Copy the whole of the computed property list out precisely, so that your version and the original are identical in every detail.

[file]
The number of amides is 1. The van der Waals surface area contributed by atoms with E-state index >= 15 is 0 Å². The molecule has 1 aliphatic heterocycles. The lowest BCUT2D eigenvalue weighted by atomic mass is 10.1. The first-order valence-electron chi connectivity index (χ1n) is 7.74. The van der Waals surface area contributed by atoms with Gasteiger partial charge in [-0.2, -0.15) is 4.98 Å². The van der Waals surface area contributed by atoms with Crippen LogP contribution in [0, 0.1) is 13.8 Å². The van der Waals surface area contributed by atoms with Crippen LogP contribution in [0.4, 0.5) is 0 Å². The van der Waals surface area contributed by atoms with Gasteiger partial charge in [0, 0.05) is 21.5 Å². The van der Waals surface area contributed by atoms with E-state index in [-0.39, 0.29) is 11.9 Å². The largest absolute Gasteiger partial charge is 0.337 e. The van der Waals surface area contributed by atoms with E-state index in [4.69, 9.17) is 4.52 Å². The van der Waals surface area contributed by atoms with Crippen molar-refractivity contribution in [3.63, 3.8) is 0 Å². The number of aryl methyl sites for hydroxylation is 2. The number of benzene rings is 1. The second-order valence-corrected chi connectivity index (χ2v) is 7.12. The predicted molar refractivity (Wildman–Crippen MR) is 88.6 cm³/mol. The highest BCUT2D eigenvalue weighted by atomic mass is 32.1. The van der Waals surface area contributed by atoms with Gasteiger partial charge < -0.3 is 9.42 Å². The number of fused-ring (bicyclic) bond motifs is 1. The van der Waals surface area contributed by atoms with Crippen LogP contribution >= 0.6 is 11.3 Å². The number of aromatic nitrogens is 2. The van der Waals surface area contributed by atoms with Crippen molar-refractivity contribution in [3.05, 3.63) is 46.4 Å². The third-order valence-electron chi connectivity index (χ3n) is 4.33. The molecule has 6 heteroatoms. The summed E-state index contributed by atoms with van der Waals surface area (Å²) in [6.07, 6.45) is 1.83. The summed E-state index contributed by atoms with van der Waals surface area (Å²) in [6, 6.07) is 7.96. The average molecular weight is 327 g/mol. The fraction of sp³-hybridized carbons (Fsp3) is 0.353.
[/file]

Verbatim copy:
The number of amides is 1. The van der Waals surface area contributed by atoms with E-state index >= 15 is 0 Å². The molecule has 1 aliphatic heterocycles. The lowest BCUT2D eigenvalue weighted by atomic mass is 10.1. The first-order valence-electron chi connectivity index (χ1n) is 7.74. The van der Waals surface area contributed by atoms with Gasteiger partial charge in [-0.2, -0.15) is 4.98 Å². The van der Waals surface area contributed by atoms with Crippen LogP contribution in [0, 0.1) is 13.8 Å². The van der Waals surface area contributed by atoms with Crippen LogP contribution in [0.4, 0.5) is 0 Å². The van der Waals surface area contributed by atoms with Gasteiger partial charge in [0, 0.05) is 21.5 Å². The van der Waals surface area contributed by atoms with E-state index in [-0.39, 0.29) is 11.9 Å². The largest absolute Gasteiger partial charge is 0.337 e. The van der Waals surface area contributed by atoms with E-state index in [4.69, 9.17) is 4.52 Å². The van der Waals surface area contributed by atoms with Crippen molar-refractivity contribution in [3.63, 3.8) is 0 Å². The number of aryl methyl sites for hydroxylation is 2. The number of benzene rings is 1. The second-order valence-corrected chi connectivity index (χ2v) is 7.12. The predicted molar refractivity (Wildman–Crippen MR) is 88.6 cm³/mol. The highest BCUT2D eigenvalue weighted by atomic mass is 32.1. The van der Waals surface area contributed by atoms with Gasteiger partial charge < -0.3 is 9.42 Å². The number of fused-ring (bicyclic) bond motifs is 1. The van der Waals surface area contributed by atoms with Crippen LogP contribution >= 0.6 is 11.3 Å². The number of aromatic nitrogens is 2. The van der Waals surface area contributed by atoms with Crippen molar-refractivity contribution in [3.05, 3.63) is 46.4 Å². The third-order valence-electron chi connectivity index (χ3n) is 4.33. The molecule has 6 heteroatoms. The summed E-state index contributed by atoms with van der Waals surface area (Å²) in [6.07, 6.45) is 1.83. The summed E-state index contributed by atoms with van der Waals surface area (Å²) in [6, 6.07) is 7.96. The average molecular weight is 327 g/mol. The fraction of sp³-hybridized carbons (Fsp3) is 0.353.